How to show that $f\equiv 0$? [closed]

Let $f:[0;1]\to \mathbb{R}$ be a continuous function satisfying

$$f\left(\frac{x}{2}\right) + f\left(\frac{x+1}{2}\right)=3f(x).$$

How to show that $f\equiv0$?

closed as off-topic by dustin, colormegone, Lord_Farin, Najib Idrissi, N. F. TaussigFeb 17 '15 at 20:05

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Hint:
Show that $f$ does not get maximum and minimum in the interval, which leads to that it's constant and conclude that it is the $0$ function

Update:
Basically the idea is to let $x_0$ be the point where $f$ gets its maximum.
Then we have: $$3f(x_0) = f(\frac{x_0}{2}) + f(\frac{x_0+1}{2}) \le 2f(x_0) \implies f(x_0) \le 0 \implies f(x) \le 0, x \in [0,1]$$ Similarly, if $f$ gets its minimum at $x_1$ we get $f(x) \ge 0$ for $x \in [0,1]$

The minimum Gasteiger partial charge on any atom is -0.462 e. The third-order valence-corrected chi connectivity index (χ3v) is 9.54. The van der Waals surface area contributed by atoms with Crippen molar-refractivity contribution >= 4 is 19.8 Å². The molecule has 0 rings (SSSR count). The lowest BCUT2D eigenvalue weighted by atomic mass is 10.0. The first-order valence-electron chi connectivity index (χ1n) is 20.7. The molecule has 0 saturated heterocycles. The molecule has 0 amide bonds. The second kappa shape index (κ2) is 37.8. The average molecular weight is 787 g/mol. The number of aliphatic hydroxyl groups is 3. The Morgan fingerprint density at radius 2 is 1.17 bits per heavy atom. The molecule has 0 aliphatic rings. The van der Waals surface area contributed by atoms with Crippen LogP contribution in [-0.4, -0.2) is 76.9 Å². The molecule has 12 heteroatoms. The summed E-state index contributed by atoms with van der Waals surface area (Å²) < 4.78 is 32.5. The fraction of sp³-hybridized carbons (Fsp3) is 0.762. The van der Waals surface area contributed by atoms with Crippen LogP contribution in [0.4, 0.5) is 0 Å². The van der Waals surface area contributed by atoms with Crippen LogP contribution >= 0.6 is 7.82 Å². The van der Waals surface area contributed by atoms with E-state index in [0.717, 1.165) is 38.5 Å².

• Very nice answer. +1 – Timbuc Feb 8 '15 at 13:43
• Thank you. I tried but I didn't manage to show that can't get a maximum in the interval... – wase5 Feb 8 '15 at 14:14
• Thank you very much @benji ! – wase5 Feb 8 '15 at 14:32
• @wase5 please see the update – benji Feb 8 '15 at 14:53

Since $f$ is continuous on $[0,1]$ we can see after a little effort that $$f(0)=f(1)=1/2f(1/2)$$ Thus, $|f(x)|<\infty$ for $x\in [0,1]$. Let $\max_{x\in [0,1]}|f(x)|=M$. Then, we have $$|f(x)|=\left|\frac{1}{3^n}\sum_{k=1}^{n}\left[f\left(\frac{x+2^k-2}{2^n}\right)+f\left(\frac{x+2^k-1}{2^n}\right)\right]\right|\le \frac{2Mn}{3^n},\ \forall n\in \mathbb{N}$$ Thus $f(x)=0,\ x\in[0,1]$

• Who says we're differentiable? – Mathmo123 Feb 8 '15 at 13:38
• What do the values of $f(0), f(1)$ have to do with the fact that $f$ is bounded? That's automatic from the compactness of $[0, 1]$. – anomaly Feb 9 '15 at 15:04